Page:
Page last updated at 09:13 GMT, Thursday, 31 December 2009

Stockport law firm closed over dishonesty probe

Wolstenholmes
All sales due to go ahead have been frozen by the SRA

A Stockport-based law firm has been closed down and five solicitors have had their licences suspended amid claims of dishonesty.

Wolstenholmes, which opened in 1818, is being investigated by the Solicitors Regulation Authority (SRA).

The Legal Complaints Service (LCS) is dealing with 116 complaints from customers who say they have lost money.

One of those suspended, Imran Hussain, apologised for the current situation and for distress caused to customers.

Helen Murgatroyd, Bobby Shabbir, Bilal Khawaja and Nasser Ilyas also had their licences suspended just before Christmas.

£200,000 is a lot of money when you have worked so hard for that most of your working life
Tracey, Wolstenholmes customer

Many of the complaints are from customers who have been using the firm to help them buy and sell their homes.

Mr Hussain said he had worked 17-hour days in a bid to ensure sales went through and he denies any wrongdoing.

However many customers say they have been left hundreds of thousands of pounds out of pocket.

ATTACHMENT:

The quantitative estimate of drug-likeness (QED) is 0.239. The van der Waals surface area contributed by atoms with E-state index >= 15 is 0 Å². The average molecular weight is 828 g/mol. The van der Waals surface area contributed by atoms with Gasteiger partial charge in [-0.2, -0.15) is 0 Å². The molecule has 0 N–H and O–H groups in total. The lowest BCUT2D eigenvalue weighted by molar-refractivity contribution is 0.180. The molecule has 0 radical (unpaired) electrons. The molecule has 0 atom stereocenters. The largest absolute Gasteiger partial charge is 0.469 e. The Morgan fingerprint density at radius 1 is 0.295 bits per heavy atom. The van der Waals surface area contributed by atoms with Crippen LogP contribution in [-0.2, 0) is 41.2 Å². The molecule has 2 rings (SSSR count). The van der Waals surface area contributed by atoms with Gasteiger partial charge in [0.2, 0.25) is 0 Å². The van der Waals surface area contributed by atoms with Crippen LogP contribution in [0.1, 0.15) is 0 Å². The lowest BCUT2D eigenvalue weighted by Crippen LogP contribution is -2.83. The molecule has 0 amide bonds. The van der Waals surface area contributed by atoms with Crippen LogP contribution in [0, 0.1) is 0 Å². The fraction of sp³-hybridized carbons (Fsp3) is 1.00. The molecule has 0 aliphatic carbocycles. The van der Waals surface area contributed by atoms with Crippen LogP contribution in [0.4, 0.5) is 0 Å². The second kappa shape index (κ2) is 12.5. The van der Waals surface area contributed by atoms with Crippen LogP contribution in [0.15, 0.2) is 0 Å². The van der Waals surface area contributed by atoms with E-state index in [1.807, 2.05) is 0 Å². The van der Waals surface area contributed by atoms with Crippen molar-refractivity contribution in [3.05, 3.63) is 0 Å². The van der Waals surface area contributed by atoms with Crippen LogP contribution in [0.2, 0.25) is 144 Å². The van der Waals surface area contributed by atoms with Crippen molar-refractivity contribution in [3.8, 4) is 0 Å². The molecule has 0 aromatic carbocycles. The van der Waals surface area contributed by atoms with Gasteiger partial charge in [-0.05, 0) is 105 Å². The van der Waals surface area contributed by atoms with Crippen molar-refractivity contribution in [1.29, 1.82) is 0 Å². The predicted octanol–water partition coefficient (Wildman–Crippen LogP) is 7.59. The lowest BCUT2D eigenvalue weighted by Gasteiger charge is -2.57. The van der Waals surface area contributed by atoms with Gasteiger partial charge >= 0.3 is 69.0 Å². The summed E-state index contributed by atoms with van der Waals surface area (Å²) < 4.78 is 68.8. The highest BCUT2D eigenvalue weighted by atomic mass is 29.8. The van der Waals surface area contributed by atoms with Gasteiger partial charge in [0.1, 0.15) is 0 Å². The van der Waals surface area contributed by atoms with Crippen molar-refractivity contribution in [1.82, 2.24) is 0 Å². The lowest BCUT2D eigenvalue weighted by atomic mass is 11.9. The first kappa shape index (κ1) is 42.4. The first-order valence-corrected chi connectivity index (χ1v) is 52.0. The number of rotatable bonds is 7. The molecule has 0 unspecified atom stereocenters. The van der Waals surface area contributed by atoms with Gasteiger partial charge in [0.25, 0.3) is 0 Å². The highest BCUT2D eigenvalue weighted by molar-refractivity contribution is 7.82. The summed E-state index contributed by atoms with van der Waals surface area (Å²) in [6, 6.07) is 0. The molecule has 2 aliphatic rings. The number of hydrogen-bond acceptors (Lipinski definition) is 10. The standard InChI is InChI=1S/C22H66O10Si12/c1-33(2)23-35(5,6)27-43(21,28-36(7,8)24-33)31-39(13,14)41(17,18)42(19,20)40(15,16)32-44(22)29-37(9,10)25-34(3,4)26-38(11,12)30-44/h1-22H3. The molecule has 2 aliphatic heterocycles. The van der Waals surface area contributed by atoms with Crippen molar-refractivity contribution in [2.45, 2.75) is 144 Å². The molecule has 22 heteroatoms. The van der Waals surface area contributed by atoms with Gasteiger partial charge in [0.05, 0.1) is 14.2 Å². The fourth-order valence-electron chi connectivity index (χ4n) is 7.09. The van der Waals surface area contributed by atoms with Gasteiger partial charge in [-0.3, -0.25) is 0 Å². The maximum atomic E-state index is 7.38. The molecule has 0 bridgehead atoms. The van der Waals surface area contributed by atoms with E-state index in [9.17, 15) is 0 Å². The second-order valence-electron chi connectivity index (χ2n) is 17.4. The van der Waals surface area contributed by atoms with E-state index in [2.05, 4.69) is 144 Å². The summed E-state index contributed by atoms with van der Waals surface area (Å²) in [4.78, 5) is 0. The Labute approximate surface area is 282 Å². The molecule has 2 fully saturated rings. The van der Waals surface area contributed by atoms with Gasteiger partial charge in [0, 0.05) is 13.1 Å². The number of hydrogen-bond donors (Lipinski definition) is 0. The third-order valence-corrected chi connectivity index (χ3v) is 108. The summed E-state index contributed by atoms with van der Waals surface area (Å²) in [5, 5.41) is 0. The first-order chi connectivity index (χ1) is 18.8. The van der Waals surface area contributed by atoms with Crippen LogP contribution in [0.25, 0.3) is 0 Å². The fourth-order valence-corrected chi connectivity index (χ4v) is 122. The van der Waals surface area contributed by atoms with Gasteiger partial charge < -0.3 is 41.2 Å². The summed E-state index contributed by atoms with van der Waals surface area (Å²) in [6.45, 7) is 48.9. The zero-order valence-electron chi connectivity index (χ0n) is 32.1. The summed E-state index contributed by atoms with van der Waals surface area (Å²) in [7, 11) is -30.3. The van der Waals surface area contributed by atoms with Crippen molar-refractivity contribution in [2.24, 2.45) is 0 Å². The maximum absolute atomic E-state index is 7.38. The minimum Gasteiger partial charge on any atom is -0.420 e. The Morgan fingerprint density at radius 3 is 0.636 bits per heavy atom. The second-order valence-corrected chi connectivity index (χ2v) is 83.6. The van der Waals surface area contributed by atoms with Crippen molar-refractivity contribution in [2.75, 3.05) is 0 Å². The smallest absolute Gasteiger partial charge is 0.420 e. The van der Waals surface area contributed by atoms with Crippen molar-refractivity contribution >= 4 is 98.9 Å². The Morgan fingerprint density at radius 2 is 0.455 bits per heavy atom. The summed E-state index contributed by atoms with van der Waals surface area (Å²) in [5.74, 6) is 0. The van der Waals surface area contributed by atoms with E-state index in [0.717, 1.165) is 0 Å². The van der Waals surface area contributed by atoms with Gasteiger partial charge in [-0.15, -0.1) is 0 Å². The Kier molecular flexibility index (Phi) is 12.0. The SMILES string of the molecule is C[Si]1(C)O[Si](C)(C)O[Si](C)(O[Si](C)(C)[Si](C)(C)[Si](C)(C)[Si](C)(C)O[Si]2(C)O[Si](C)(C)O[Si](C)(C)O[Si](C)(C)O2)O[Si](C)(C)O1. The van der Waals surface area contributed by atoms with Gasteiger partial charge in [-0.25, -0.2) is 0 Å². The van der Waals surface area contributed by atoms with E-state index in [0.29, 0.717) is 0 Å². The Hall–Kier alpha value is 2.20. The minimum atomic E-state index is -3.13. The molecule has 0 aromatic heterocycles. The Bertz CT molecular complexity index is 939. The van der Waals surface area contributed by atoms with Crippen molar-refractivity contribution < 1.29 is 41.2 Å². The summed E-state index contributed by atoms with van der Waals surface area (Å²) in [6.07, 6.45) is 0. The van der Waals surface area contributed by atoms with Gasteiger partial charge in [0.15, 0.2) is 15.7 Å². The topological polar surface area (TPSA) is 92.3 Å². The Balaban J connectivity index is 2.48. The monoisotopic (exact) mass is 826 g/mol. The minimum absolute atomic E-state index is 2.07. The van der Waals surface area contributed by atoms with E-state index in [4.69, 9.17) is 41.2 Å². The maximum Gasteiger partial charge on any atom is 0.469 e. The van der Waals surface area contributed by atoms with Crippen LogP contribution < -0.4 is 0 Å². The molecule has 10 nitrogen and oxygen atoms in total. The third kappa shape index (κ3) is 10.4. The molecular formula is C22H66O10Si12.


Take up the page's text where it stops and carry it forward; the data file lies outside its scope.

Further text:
BBC Radio Manchester has learnt that all sales which were due to go ahead shortly before the festive period have been frozen as the SRA intervenes.

'Devastating' situation

One woman, who wanted to be known only as Tracey, told the BBC that she was stranded in a caravan with her children, one of whom is disabled, after the £445,000 she had transferred to Wolstenholmes was frozen by the SRA.

She transferred the cash, with £200,000 of it being her own money, to Wolstenholmes in mid-December.

She said: "It's devastating really - £200,000 is a lot of money when you have worked so hard for that most of your working life."

An SRA spokesman said: "The firm is currently under investigation and on 24 and 27 December we intervened into the practices of five of the solicitors whose practising certificates have been suspended.

"The grounds for the intervention were suspected dishonesty and breaches of the Solicitors Accounts and Practice Rules.

"The intervention is not punitive, it is about protecting the public and safeguarding funds.

"For those who fear they have lost money, it will be dealt with by the solicitors indemnity insurance or the SRA Compensation Fund."



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